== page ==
I’ve seen many traders refer to the book online and at some point it started to get my attention, which eventually triggered the interest to read the book. I haven’t seen Mr. Weinstein’s presence online, but he is a veteran already and probably retired as this book was first published in 1988. Stan Weinstein’s work is considered to be classical momentum trading that is to buy high and sell higher. I like to read an older trading book to see how the methodology has been playing out afterwards and if it has any relevance to today’s markets.
In the introduction to the book, the author reveals some background about his trading style. Indeed, he is looking for strength in stocks and had been trying different things for the past 25 years before writing the book in 1988, to see what worked and what didn’t. Thinking of the time period, it means he traded momentum in US stocks during the high inflationary ’70s, when the environment was tough for equities.
The way Weinstein starts to explain the terms of technical analysis and how to read charts gives an initial feel that it’s been written for complete beginners. On the other hand, his methodology isn’t too complicated and it shouldn’t be. Simple works. Stan makes charting look quite an easy task and I think it mostly is, but in reality analyzing a chart is a different task from actually trading it with real money. It’s often said that for an individual to trade his or her own money, it takes to be in two separate professions – an analyst and a trader.
The author shows many charts of price breakouts and also breakdowns. I’ve come to understand that there was less price noise and more clean trends back then due to less market participants and slower moves (no high-frequency trading, high trading commissions). That means the markets may have technically changed, like going electronic for example, but the human element with emotions remains.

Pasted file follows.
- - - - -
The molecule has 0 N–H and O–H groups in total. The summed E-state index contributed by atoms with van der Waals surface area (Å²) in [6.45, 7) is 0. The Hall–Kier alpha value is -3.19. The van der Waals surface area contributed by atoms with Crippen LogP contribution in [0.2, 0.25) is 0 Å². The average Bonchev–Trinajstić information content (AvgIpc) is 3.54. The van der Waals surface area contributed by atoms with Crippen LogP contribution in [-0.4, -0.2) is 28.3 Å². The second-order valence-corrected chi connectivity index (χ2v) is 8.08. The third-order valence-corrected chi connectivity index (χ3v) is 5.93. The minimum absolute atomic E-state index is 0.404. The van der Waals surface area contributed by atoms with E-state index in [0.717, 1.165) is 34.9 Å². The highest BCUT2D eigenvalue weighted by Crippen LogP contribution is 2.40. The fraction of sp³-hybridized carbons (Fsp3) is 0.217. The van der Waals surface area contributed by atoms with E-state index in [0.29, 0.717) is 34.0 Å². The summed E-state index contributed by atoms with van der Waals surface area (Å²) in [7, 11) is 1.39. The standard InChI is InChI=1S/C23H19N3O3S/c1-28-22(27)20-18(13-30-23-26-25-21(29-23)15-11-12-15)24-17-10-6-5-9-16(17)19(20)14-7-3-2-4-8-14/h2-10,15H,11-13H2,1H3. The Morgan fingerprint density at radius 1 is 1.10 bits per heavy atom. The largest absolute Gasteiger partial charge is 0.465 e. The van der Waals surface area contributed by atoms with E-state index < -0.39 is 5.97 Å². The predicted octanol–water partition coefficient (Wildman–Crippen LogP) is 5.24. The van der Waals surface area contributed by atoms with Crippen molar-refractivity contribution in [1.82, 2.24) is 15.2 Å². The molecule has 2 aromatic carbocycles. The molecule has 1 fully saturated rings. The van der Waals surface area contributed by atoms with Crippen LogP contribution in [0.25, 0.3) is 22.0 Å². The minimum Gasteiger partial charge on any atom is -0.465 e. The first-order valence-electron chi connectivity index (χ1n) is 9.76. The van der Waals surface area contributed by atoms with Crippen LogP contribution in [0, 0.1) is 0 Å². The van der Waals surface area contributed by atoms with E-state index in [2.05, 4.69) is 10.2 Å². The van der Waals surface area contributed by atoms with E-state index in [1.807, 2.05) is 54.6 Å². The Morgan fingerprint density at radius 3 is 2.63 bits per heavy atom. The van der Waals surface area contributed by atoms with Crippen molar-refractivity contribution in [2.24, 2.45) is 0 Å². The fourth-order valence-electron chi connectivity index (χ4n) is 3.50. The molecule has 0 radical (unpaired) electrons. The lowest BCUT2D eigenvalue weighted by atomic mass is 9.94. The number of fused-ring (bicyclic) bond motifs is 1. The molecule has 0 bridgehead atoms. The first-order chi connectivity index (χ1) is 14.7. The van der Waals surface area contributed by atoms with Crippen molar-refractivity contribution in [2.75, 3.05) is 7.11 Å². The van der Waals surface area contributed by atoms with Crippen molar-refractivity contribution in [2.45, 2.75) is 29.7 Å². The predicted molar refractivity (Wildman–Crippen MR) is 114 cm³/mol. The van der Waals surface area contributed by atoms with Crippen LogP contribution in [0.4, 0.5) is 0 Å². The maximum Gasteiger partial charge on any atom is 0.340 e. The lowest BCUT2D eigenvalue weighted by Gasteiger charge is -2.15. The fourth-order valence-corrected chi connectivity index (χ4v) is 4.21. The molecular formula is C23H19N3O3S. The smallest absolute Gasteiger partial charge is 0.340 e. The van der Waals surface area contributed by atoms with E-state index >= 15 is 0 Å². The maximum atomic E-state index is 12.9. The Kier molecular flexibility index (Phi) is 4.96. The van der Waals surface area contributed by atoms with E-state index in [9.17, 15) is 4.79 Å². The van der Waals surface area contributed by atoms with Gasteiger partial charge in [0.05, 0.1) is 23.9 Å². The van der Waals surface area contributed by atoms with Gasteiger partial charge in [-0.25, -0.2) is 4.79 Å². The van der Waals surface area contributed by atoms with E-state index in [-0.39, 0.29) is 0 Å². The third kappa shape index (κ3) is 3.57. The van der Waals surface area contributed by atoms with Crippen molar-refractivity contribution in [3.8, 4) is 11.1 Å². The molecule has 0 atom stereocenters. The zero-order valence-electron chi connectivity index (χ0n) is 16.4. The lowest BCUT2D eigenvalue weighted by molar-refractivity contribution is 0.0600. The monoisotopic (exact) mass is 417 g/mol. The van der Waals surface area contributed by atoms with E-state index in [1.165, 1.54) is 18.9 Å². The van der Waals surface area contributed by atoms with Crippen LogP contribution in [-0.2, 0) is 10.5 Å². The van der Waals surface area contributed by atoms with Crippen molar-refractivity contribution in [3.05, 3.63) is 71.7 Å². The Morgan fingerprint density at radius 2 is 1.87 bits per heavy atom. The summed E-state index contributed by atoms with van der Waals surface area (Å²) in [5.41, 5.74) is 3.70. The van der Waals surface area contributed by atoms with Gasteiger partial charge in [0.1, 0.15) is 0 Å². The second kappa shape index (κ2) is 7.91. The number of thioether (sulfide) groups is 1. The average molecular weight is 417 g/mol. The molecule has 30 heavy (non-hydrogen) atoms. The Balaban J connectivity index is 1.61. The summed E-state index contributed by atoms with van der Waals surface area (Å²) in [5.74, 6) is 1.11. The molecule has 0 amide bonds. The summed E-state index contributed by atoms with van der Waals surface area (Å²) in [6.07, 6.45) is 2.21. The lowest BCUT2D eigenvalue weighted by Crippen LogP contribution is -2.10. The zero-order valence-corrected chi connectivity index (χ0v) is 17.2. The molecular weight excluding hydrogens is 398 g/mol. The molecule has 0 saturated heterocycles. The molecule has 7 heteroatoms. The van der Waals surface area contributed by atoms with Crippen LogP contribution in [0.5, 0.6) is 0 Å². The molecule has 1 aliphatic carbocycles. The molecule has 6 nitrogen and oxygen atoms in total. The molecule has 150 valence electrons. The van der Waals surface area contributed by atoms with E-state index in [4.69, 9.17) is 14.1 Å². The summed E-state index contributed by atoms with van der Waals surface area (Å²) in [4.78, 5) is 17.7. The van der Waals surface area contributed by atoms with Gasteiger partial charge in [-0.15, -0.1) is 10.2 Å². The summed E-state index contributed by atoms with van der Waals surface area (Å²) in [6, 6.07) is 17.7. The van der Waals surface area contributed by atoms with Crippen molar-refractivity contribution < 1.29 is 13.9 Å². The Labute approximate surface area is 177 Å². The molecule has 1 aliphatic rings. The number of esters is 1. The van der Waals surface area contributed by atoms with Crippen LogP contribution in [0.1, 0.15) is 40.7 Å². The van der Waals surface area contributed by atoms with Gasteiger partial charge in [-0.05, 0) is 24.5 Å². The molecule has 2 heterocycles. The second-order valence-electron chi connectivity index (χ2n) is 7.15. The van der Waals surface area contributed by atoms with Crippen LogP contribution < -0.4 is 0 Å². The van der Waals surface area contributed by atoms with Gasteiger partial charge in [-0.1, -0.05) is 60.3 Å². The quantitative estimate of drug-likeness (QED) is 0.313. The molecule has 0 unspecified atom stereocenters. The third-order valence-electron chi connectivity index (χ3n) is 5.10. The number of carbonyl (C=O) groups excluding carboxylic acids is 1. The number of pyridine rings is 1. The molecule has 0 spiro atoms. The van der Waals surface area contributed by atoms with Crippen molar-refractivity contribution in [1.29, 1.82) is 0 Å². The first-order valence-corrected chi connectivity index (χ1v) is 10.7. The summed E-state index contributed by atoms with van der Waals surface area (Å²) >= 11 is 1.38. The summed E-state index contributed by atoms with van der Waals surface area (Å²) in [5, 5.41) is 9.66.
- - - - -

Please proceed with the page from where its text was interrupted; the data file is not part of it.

Some things don’t change
Good points by the author that in my mind are still relevant today:
- One doesn’t need to know about fundamentals that lag behind, and definitely needs to avoid daily news that have already priced in by the time they are out.
- Higher trading volume is important on breakouts confirming there is strength behind buying. Without volume confirming, he suggests to pass it on and look for a next one.
- Relative strength must be improving, meaning the stock is doing relatively better than the overall market.
Here I recognize the popular stage analysis example by Weinstein that is being shared on the web a lot. Basically, every stock is in one of the four stages: basing, advancing, topping or declining. Stan explains these stages in more detail. The job of a trader is to buy a stock that is starting to trend up after breaking out from the basing stage to the advancing one, and sell it when it’s starting to trend down after breaking down from the topping stage to the declining one. Of course, in real life it’s not as easy as in a textbook example.
A good point about resistance levels that I’ve subconsciously followed myself is that if it’s not seen in a chart’s look-back period, then it’s not important cause the market participants have likely changed for your timeframe. Going further, I like his reasoning why a new high in price is bullish and a good buy. When a stock is trading at a new high price it has never seen before, there is nobody long in the stock holding a loss, therefore no sellers creating overhead resistance.
Following price is timeless
It’s interesting to look at charts from the ’70-’80s drawn before I was born. But nevertheless, all the wisdom about price levels and momentum feels so timeless. It’s funny to read his statement that traders should use stop-loss orders because the stock market had become faster due to index futures and programmed trading. Over 30 years have passed, the markets are electronic with algorithms and high frequency trading.
Stan debunks the myth that short selling is extremely risky and people shouldn’t do it by explaining how to manage risk with a hard stop-loss order. He warns about the common mistakes when selling a stock short like shorting a stock in an uptrend, because of a high P/E ratio or because the wider consensus is that the stock must crash. One should also look at trading volume to avoid shorting thinly traded stocks and to always place a protective buy-stop order to get out of the short when it’s going against you.
I can say it was an easy read for me cause I have studied the topic extensively, but I liked the book a lot. Weinstein got straight to the point. His trading method is robust and evergreen with the main idea to be invested in stocks trending up and protect capital while the market is going down. It all seems excellent in theory, but needs practice to make it work. I recommend this book to new and aspiring traders, who are looking to capture longer trends and want to hold on to bigger outliers.Share this post